The second person I want to introduce you to is Martha. You remember Martha? She had a sister named Mary and a brother named Lazarus, and some guy named Jesus was always hanging out at their house. One evening when Jesus and the gang showed up (Luke 10:38-42), and Martha, being the gracious host, welcomed them into her home. She immediately began to fret about being the gracious host, and she started preparing dinner. She hustled around worrying about all the preparations while her sister Mary just sat and listened to Jesus. Every time Martha made a pass through the room, her blood pressure rose just a little bit more until finally, she felt the situation demanded her attention. “Hey Jesus, don’t you think Mary should be helping me? Here I am doing all the work, and she just sits there and listens to you.” Jesus gingerly reminded Martha that Mary had found the most important thing in life, and he wasn’t about to take it away from her. The situation Martha found herself in led her to focus on what she needed, and it erected a barrier between her and Jesus, and her and her sister, Mary. Situations can tempt us and entice us to sin.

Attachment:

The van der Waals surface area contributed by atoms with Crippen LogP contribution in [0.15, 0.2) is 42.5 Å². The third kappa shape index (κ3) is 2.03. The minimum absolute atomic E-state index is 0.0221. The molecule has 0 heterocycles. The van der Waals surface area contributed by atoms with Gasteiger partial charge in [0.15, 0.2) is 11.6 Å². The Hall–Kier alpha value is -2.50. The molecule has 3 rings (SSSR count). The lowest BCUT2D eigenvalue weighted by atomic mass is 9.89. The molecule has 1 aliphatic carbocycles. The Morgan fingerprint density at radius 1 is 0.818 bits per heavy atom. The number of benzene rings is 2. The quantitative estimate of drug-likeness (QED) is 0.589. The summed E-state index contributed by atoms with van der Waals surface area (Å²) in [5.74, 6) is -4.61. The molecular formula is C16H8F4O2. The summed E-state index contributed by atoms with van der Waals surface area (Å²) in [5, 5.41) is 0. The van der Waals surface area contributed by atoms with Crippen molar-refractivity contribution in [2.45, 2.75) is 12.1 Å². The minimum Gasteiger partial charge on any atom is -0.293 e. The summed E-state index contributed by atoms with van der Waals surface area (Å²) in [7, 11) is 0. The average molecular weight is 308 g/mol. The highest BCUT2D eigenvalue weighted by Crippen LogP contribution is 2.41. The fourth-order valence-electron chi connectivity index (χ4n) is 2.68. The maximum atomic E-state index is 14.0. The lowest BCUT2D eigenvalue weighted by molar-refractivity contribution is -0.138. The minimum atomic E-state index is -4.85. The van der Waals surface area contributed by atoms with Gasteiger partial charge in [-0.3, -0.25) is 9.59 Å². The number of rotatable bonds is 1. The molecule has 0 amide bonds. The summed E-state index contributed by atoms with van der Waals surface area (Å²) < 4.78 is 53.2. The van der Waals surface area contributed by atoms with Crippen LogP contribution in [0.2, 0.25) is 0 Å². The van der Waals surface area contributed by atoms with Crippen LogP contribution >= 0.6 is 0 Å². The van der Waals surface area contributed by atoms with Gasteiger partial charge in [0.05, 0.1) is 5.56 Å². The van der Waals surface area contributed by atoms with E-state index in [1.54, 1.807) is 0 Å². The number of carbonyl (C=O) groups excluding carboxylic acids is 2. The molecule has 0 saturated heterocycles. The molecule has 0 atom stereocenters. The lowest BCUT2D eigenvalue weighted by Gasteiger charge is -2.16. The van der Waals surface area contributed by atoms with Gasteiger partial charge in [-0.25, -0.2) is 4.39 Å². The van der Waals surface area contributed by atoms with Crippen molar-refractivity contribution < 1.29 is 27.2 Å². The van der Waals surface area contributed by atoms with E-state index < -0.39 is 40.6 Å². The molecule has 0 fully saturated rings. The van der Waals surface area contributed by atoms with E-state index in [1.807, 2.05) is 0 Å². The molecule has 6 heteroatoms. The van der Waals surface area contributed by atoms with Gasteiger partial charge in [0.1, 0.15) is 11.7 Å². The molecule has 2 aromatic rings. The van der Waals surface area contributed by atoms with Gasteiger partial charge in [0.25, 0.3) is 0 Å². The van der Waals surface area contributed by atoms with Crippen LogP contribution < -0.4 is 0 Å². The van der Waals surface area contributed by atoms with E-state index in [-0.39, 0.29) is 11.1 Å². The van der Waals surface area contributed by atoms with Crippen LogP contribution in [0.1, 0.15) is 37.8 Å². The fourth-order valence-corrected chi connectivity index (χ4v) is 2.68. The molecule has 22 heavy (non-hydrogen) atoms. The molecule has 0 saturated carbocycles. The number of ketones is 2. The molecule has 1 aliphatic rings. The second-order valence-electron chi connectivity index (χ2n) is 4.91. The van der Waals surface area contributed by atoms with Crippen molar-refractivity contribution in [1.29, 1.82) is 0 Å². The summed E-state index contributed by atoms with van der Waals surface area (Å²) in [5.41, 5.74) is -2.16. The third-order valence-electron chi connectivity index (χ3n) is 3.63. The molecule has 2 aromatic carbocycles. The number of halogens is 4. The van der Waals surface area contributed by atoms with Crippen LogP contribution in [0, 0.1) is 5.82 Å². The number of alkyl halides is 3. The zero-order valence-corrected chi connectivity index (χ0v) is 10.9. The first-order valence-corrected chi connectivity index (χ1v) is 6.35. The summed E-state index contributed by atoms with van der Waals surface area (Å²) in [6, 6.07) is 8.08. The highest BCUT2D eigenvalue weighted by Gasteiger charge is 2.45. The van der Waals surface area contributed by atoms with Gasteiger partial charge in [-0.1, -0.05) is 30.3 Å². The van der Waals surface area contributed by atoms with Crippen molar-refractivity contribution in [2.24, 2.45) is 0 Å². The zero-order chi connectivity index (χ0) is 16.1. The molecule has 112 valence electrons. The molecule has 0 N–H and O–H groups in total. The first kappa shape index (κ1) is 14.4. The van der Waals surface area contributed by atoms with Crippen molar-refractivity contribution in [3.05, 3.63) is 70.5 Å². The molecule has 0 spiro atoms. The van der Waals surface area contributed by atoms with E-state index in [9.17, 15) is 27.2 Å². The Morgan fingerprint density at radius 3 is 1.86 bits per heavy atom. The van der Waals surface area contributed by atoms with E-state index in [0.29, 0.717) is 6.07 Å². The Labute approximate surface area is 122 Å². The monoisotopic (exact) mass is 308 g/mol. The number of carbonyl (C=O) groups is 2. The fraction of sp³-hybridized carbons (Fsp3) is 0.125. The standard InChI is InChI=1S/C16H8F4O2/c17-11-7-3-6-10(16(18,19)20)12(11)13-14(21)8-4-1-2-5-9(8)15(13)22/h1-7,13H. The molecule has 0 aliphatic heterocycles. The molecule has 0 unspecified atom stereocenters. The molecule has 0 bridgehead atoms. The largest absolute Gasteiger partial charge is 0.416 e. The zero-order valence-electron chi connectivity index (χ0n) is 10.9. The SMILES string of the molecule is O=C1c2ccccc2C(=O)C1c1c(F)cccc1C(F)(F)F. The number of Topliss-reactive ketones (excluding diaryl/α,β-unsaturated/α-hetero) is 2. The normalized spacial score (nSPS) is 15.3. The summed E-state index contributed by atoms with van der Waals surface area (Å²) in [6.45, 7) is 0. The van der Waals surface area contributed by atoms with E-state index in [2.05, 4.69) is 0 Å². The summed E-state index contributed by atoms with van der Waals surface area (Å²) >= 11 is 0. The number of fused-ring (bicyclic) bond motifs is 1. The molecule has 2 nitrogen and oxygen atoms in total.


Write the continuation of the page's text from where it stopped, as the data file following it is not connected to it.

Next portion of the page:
Another way that sin enters our lives is through evasion. You know what evasion is, don’t you? Avoiding doing something you know you should do. The Apostle James tells us it is sin to know what you ought to do and not do it (James 4:17). When we see a person in need, and we know we can meet the need and we chose not to, it is sin.

Yet another way that we sin is through laziness. An old mountaineer and his wife were sitting in front of the fireplace one evening, just whiling away the time. After a long silence, the wife said: “Jed, I think it’s raining. Get up and go outside and see.”

The old mountaineer continued gazing absently at the fire, then sighed and said, “Aw, Ma, why don’t we just call in the dog and see if he’s wet.” Sometimes we simply don’t make the effort to minister to the needy, or reach out to the lonely, or attempt to be reconciled to that person we had the falling out with. Our years as couch potatoes has made us lazy when it comes to responding to God’s voice.

Another way we sin is factual. What do I mean? We plead ignorance. We say we didn’t know it was a sin, and we think that relieves us of our responsibility. Hardly!

Another very compelling way we sin is through our habits. We have all developed bad habits at sometime in our lives. We may in fact be living with some of those bad habits now. Those bad habits separate us from God. Habits like gossip. Yes, gossiping is a habit, and it can be broken.